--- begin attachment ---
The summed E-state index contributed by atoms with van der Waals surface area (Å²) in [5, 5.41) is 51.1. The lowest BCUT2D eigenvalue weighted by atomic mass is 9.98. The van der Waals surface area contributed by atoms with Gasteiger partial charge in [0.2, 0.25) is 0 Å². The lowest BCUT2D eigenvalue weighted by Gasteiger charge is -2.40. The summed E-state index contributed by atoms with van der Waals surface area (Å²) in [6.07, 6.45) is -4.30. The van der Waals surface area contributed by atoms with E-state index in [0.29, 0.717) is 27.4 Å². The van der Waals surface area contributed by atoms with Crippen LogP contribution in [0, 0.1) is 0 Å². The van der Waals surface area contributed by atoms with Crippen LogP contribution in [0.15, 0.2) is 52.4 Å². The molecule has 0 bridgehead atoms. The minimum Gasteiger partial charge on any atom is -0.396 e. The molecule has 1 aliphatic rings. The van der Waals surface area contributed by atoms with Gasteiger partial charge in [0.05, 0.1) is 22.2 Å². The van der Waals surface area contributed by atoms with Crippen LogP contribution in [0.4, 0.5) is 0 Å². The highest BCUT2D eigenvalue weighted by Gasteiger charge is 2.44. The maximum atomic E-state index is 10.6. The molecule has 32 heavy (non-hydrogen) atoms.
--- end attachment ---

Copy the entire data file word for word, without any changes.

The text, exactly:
The summed E-state index contributed by atoms with van der Waals surface area (Å²) in [5, 5.41) is 51.1. The lowest BCUT2D eigenvalue weighted by atomic mass is 9.98. The van der Waals surface area contributed by atoms with Gasteiger partial charge in [0.2, 0.25) is 0 Å². The lowest BCUT2D eigenvalue weighted by Gasteiger charge is -2.40. The summed E-state index contributed by atoms with van der Waals surface area (Å²) in [6.07, 6.45) is -4.30. The van der Waals surface area contributed by atoms with E-state index in [0.29, 0.717) is 27.4 Å². The van der Waals surface area contributed by atoms with Crippen LogP contribution in [0, 0.1) is 0 Å². The van der Waals surface area contributed by atoms with Crippen LogP contribution in [0.15, 0.2) is 52.4 Å². The molecule has 0 bridgehead atoms. The minimum Gasteiger partial charge on any atom is -0.396 e. The molecule has 1 aliphatic rings. The van der Waals surface area contributed by atoms with Gasteiger partial charge in [0.05, 0.1) is 22.2 Å². The van der Waals surface area contributed by atoms with Crippen LogP contribution in [0.4, 0.5) is 0 Å². The highest BCUT2D eigenvalue weighted by Gasteiger charge is 2.44. The maximum atomic E-state index is 10.6. The molecule has 32 heavy (non-hydrogen) atoms.